Zion National Park: A Springtime Oasis in the Middle of a Desert

SPRINGDALE, UTAH—Most of Southern Utah is a dry, arid, desert landscape. You’ll drive down a road and you can see for miles in every direction. There’s dirt, there’s brush, there are low-lying hills…but there aren’t really mountains or a lush green landscape to speak of. Approaching Zion National Park takes you through a ton of land that is just like this, that is sparse, unimposing, and really not notable in any particular way.

 

 Night sky, as seen in Zion National Park

Night sky, as seen in Zion National Park

 

Don’t get me wrong—this region is beautiful—but all of a sudden, you’re driving along US-9 and you approach Springdale, Utah, and you think to yourself wow, this is a different land…it’s a fertile area. There are small B&Bs with neatly tended gardens. It’s clearly a place where an elderly retired couple would love to come and spend their last days, relaxing in the lush green setting of a place called Zion. There’s a photography gallery, a Thai restaurant, coffee joints, neatly tended gardens—it’s a beautiful little town that you find yourself in, quite suddenly at that.

 

Before you know it, you look past this neat little community and see the imposing cliffs of Zion Canyon. In a way, it reminded me of Yosemite…in the middle of nowhere, there’s not much around it, not many people at least, and then—BAM—you're in this small bastion of absolutely incredible scenery, this valley that is surrounded by high granite (in Yosemite) and sandstone (in Zion); cliffs that protect the ecosystem in between.

 

 The Virgin River, flowing through Zion National Park

The Virgin River, flowing through Zion National Park

 

The Virgin River is the lifeblood of Zion Canyon. It gives life to everything that lives within it—from the trees, plants, and reeds to the frogs, elk and mountain lions. It is quite literally an oasis—a Zion—in the middle of the desert.

 

I decided to make my way to the mouth of the Virgin River, known as the Temple of Shinawa, to see the lifeblood of Zion begin to make its way into the canyon. This requires you to wade through the river for a bit to reach the Narrows—the smallest bit of the canyon, only a few feet wide, where the Virgin originates.

 

On this particular day, there was no danger of a flash flood, but it’s certainly something to be wary of. People have been killed by flash floods when they waded up to the Narrows and found timber and driftwood being washed downriver, a sure indicator that a flood is imminent. People have been killed here…it’s scary, but it’s nature. It makes you realize that Mother Earth is not always predictable and you need to be prepared.

 

Fortunately, the Virgin River was peaceful, calm, and rather unimposing during my visit. It was simply what gave life to all of the plant life and the vegetation in the canyon. In late May—early spring—it was absolutely beautiful; illuminating the electric-green plant life.

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Zion National Park is actually quite small. There are a number of longer hikes that you can do, one being the famous Angel’s Landing trail. The Park Service recommends four hours for a round-trip, but I was up and down in two. They generally overcompensate on these recommendations to make sure that everyone has time to make it back safely…a wise practice. Angel’s Landing looks imposing, but really it’s not that difficult. As long as you’re OK with heights, you’ll be fine. The last quarter mile is the most difficult part. It’s a small, narrow, winding rock that sticks out into the canyon. You need to scramble up, there are thousand foot drops on either side…it’s pretty exposed. There are ropes to help you, but once you do get up to the top, the view is stunning. Looking out on the canyon below you, it kind of does remind you of the Grand Canyon, but this time you’ve earned it. You’ve hiked from the bottom of the canyon up to a view on the top, where you can see and experience Zion Canyon has to offer.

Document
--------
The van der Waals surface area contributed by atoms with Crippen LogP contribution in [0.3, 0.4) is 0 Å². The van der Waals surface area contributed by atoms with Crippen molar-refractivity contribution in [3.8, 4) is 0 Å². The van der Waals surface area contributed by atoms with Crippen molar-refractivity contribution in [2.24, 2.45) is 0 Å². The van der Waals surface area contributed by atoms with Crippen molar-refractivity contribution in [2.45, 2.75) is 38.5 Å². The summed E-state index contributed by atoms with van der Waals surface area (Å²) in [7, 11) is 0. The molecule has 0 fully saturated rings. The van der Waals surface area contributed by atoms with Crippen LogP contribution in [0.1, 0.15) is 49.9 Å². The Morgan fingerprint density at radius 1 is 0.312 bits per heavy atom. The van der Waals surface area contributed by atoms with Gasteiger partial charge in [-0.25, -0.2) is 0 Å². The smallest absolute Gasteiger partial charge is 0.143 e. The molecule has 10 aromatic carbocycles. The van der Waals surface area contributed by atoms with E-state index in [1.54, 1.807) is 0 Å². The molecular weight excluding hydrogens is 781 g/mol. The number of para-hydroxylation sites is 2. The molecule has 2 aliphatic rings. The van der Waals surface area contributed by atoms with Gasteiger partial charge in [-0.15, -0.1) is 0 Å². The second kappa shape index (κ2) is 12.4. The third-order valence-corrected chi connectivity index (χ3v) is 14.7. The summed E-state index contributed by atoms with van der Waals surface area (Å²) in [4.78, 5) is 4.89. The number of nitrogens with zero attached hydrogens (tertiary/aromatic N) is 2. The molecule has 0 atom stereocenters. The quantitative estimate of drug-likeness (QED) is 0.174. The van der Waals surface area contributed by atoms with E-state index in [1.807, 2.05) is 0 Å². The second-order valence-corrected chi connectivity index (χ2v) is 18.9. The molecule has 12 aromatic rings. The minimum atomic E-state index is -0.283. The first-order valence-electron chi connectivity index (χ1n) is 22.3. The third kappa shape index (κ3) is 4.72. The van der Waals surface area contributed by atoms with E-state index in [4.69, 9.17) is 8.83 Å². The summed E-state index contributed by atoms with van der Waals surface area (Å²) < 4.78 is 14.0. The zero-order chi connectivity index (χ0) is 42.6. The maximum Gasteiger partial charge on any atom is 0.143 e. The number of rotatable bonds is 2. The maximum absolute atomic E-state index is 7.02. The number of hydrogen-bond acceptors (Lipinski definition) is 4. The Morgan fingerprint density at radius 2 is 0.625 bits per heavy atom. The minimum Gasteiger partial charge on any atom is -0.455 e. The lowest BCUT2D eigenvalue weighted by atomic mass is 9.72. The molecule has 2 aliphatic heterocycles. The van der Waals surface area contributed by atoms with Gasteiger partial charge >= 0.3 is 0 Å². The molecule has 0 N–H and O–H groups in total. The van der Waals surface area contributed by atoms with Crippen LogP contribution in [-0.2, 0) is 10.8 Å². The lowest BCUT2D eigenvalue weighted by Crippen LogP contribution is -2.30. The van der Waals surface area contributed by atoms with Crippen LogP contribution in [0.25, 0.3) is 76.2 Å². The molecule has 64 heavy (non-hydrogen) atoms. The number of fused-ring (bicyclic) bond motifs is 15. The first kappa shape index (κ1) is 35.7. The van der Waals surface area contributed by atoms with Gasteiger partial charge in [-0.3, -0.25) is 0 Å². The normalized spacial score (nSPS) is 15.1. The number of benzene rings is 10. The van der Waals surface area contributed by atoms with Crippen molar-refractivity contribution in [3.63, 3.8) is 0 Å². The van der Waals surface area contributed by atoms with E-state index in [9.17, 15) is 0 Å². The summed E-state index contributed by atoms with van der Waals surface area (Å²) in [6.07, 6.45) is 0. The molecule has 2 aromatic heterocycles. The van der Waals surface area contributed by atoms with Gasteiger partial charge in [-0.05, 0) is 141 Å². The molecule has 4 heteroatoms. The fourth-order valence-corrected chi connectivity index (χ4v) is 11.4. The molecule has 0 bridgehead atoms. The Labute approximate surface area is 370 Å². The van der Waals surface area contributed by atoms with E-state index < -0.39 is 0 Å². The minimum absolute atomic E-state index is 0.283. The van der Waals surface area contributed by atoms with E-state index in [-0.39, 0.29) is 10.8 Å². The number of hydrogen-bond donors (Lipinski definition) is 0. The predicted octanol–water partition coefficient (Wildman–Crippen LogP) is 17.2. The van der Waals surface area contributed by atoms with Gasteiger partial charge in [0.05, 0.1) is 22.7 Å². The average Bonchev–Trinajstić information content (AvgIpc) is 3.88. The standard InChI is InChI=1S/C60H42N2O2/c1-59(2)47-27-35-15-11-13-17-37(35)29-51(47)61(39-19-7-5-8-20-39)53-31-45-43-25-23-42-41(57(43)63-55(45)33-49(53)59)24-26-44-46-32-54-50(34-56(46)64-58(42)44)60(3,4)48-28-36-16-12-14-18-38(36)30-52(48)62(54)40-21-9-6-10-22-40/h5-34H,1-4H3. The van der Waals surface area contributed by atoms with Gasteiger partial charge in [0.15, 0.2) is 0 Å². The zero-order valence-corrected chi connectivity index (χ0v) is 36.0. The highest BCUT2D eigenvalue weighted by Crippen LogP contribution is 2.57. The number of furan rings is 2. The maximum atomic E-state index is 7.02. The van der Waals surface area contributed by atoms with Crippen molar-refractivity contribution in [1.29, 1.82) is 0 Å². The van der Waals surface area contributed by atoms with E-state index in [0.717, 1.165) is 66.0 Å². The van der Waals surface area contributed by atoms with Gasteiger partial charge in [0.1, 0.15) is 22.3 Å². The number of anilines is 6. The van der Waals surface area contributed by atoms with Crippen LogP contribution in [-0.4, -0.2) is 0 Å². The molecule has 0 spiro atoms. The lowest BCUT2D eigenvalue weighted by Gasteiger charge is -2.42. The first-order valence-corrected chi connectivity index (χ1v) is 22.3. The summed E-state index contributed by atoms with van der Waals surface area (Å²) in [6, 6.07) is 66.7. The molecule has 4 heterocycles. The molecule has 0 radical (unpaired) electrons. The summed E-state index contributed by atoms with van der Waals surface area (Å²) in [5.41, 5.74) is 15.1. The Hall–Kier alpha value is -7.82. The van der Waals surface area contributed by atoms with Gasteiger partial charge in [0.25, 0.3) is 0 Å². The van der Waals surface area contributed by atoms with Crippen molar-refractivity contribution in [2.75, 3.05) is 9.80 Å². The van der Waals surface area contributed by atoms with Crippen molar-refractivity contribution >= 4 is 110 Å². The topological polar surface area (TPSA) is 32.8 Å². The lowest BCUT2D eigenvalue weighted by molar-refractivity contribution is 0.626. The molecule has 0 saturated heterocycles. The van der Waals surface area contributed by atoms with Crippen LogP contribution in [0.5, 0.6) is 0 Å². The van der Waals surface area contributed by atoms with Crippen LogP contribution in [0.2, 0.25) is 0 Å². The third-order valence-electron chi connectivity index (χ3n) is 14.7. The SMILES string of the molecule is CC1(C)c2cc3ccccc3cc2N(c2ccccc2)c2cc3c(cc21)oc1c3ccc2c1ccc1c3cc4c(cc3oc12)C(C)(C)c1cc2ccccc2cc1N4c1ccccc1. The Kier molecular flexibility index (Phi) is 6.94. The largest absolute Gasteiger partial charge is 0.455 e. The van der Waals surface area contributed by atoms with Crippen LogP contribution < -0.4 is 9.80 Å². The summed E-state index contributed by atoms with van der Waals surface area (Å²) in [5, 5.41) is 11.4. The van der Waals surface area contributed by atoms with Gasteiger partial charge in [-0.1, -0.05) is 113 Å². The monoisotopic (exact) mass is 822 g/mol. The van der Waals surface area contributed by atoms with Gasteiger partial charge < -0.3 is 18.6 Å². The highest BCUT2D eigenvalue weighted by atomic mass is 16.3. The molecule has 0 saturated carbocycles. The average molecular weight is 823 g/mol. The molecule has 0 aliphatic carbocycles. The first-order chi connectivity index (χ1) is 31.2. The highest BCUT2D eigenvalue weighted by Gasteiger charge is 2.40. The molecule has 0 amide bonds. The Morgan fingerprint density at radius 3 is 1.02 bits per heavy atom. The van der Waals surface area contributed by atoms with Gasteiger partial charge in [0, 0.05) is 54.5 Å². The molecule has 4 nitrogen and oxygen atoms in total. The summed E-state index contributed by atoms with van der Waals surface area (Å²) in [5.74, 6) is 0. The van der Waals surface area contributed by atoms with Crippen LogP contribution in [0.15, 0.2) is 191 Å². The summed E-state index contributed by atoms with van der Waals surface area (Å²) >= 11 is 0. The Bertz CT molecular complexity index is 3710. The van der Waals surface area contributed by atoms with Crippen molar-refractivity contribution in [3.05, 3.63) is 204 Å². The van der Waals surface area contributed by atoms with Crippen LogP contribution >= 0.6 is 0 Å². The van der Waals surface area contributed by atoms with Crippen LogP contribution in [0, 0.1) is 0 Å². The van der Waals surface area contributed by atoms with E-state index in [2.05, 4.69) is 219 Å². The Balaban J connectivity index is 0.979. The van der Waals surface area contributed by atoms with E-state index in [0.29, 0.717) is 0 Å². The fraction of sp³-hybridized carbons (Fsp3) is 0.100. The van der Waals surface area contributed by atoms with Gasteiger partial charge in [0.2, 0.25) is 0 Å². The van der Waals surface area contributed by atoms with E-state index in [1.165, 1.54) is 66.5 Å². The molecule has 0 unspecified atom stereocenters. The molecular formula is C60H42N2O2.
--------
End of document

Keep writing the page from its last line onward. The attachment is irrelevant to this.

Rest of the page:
Angel’s Landing, Zion National Park

Angel’s Landing, Zion National Park

 

There’s a longer loop, about ten miles, and there’s a multi-day backpacking route, which is about 25 miles, both fairly popular options, but requiring more than a day’s time. Zion is also serviced by as single bus with 8 stops along the way. It’s a park that can be easily seen from 9-5 if you want to just stop, mosey about, and see the sights, but you can always spend as much time as you want. That’s one of the reasons why I love photography so much: it gives me the opportunity to appreciate parks and nature in a way that I might not otherwise.

 

While Zion is the sixth most visited park in the U.S., it is in the middle of nowhere and takes some effort to get to. In a sense, that’s one of the aspects that makes this park so special…because you do get a chance to see the arid landscape for miles and miles before you arrive in…Zion.

 Virgin River, Zion National Park

Virgin River, Zion National Park

 

Spring was a wonderful time of year to visit. I’m certain that autumn is gorgeous; I saw what it was like in the photography galleries. The leaves turn burnt orange, they lose their leaves, and in winter everything’s blanketed in snow and that must be gorgeous as well…but there’s something about being in a canyon in the middle of nowhere in an oasis in the desert with the Virgin River, the lifeblood of this canyon running through it, during springtime, giving it life, giving it the promise of something new, the promise of a fresh start, the promise of a bud on a tree taking root, of a flower readying to blossom—that’s a special experience. I’m not the first person to visit Zion and be captivated by the landscape, but I certainly see what all the fuss is about.